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LGV a Sexually Acquired Infection

LGV a Sexually Acquired Infection, LGV is a bacterial infection caused by a number of sub-types of the bacterial Chlamydia trachomatis (types L1, L2, L2b and L3). These sub-types can have more serious consequences than the more common types of Chlamydia. They are more invasive and can spread beyond the mucosal lining such as the mouth and rectum, causing inflammation and damage of the tissues.

Until recently, LGV was primarily thought of as a Sexually Acquired Infections found in tropical areas such as Africa, Asia and the Caribbean. There were few cases seen in the UK or elsewhere in Europe & the cases were thought to have been picked-up abroad. However in 2003 a cluster of LGV infections was diagnosed among MSM in the Netherlands. Most of the men diagnosed HIV; large numbers of over-lapping male sexual partners (often via sex parties); and reported unprotected anal intercourse and fisting. Since then more cases have been recorded in Europe. The greatest numbers have been reported in the UK, France, the Netherlands and Germany. Between 2003 and 2008 a total of 849 individuals were diagnosed with LGV in the UK – the largest number of cases in Europe. All but five were MSM. Their average age was 37, 75% also had HIV and 50% had another STI at the time of LGV diagnosis. Cases were seen across the UK but concentrated in London, Brighton and Manchester. The number of cases recorded in 2009 and 2010 was higher than in previous years. However, in comparison to infections such as Gonorrhoea and Chlamydia, the numbers diagnosed with LGV remain low.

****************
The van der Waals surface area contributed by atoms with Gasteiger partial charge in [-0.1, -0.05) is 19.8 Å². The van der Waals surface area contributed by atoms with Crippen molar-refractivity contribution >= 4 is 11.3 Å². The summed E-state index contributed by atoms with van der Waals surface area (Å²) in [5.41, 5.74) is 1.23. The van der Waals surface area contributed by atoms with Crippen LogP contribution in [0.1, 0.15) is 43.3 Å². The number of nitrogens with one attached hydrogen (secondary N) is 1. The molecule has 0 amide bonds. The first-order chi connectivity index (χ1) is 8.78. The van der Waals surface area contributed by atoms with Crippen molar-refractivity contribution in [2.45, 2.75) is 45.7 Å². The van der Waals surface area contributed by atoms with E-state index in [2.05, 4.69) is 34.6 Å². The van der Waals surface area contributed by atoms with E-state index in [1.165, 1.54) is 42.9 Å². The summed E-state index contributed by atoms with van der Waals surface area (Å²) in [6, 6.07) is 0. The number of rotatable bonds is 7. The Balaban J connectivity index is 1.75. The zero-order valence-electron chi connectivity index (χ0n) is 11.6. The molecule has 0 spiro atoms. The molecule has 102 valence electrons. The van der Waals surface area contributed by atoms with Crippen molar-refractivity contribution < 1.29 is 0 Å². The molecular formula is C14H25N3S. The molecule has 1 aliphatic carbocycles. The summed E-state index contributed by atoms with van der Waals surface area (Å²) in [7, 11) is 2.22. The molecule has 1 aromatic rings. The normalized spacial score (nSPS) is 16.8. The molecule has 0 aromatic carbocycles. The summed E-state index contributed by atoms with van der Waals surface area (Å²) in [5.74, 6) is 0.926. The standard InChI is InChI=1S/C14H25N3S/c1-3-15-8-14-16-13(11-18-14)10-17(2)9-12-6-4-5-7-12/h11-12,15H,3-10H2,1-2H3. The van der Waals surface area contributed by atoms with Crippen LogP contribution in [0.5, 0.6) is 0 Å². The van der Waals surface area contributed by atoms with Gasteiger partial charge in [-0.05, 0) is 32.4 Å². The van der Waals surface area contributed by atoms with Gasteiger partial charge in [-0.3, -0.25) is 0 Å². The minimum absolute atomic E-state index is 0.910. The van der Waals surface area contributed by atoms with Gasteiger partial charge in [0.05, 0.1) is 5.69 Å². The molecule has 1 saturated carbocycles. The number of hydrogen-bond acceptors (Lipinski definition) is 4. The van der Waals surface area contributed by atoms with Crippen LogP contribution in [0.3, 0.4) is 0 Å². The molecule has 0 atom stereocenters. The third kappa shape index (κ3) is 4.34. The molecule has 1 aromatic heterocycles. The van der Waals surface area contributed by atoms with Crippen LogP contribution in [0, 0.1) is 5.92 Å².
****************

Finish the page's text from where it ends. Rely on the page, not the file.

What are the symptoms of LGV?

Symptoms can be complex and severe, causing inflammation, lymph node infection, fever, muscular pain and general ill-health. Symptoms can develop on different parts of the body, such as the genitals, the anus, rectum, oral cavity and lymph nodes.

There are three stages of infection and symptoms vary depending on which part of the body is infected. Some people with LGV may not experience any symptoms but they can still pass the infection to their sexual partners.

Stage one: A small painless blister or sore appears where the infection first entered the body: this may go unnoticed. If stage one occurs inside the anus then it may cause rectal inflammation or proctitis (an inflammation of the anus and the lining of the rectum). This is the commonest symptom of LGV in MSM. The painful inflammation may result in ulceration, discharge, bleeding, constipation, and a feeling of needing to defecate. Fever and lower abdominal pains may develop.

Stage two: Occurs two to six weeks later, usually after the appearance of an LGV ulcer somewhere. Inflamed and swollen lymph glands may then appear near the groin, armpit or neck. If untreated, these glands can swell to large abscesses full of pus which then burst through the skin.

Stage three: This may occur months or years later if LGV is not diagnosed and treated.

Chronic symptoms can become scarring, causing permanent damage to the affected area. Untreated rectal infection leads to rectal structure which may require surgery. T he penis and sac that contains the testicles can swell massively with fluid. Spread of the bacteria throughout the body can occasionally lead to arthritis or inflammation of the lungs.

How is LGV passed on?